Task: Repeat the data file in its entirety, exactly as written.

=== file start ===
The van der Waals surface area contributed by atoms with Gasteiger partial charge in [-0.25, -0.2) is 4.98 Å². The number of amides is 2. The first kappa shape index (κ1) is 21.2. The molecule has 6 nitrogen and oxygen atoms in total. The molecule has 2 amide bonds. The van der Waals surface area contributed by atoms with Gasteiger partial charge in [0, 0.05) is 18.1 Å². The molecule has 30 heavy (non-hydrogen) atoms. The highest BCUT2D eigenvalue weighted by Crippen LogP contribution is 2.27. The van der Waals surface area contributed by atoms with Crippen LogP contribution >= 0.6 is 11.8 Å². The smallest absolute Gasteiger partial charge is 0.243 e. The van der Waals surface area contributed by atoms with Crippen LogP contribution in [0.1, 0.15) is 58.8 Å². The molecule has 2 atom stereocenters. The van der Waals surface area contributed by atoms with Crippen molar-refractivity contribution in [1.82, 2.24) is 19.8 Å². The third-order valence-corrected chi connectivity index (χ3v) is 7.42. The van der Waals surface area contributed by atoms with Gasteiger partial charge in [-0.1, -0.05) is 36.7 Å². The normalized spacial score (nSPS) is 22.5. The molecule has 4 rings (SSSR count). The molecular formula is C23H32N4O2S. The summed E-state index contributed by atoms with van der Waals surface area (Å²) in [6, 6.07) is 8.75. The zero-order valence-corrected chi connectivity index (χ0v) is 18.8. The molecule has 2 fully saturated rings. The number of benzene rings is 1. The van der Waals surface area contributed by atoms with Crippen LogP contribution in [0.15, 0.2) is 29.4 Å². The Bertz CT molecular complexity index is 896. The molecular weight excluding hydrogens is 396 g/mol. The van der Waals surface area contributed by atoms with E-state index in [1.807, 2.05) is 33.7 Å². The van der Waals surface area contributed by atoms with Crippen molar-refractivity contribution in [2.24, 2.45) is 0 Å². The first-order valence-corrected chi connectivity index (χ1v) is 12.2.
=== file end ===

The van der Waals surface area contributed by atoms with Gasteiger partial charge in [-0.25, -0.2) is 4.98 Å². The number of amides is 2. The first kappa shape index (κ1) is 21.2. The molecule has 6 nitrogen and oxygen atoms in total. The molecule has 2 amide bonds. The van der Waals surface area contributed by atoms with Gasteiger partial charge in [0, 0.05) is 18.1 Å². The molecule has 30 heavy (non-hydrogen) atoms. The highest BCUT2D eigenvalue weighted by Crippen LogP contribution is 2.27. The van der Waals surface area contributed by atoms with Crippen LogP contribution >= 0.6 is 11.8 Å². The smallest absolute Gasteiger partial charge is 0.243 e. The van der Waals surface area contributed by atoms with Crippen LogP contribution in [0.1, 0.15) is 58.8 Å². The molecule has 2 atom stereocenters. The van der Waals surface area contributed by atoms with Crippen molar-refractivity contribution in [1.82, 2.24) is 19.8 Å². The third-order valence-corrected chi connectivity index (χ3v) is 7.42. The van der Waals surface area contributed by atoms with Gasteiger partial charge in [-0.1, -0.05) is 36.7 Å². The normalized spacial score (nSPS) is 22.5. The molecule has 4 rings (SSSR count). The molecular formula is C23H32N4O2S. The summed E-state index contributed by atoms with van der Waals surface area (Å²) in [6, 6.07) is 8.75. The zero-order valence-corrected chi connectivity index (χ0v) is 18.8. The molecule has 2 fully saturated rings. The number of benzene rings is 1. The van der Waals surface area contributed by atoms with Crippen LogP contribution in [0.15, 0.2) is 29.4 Å². The Bertz CT molecular complexity index is 896. The molecular weight excluding hydrogens is 396 g/mol. The van der Waals surface area contributed by atoms with E-state index in [1.807, 2.05) is 33.7 Å². The van der Waals surface area contributed by atoms with Crippen molar-refractivity contribution in [2.24, 2.45) is 0 Å². The first-order valence-corrected chi connectivity index (χ1v) is 12.2.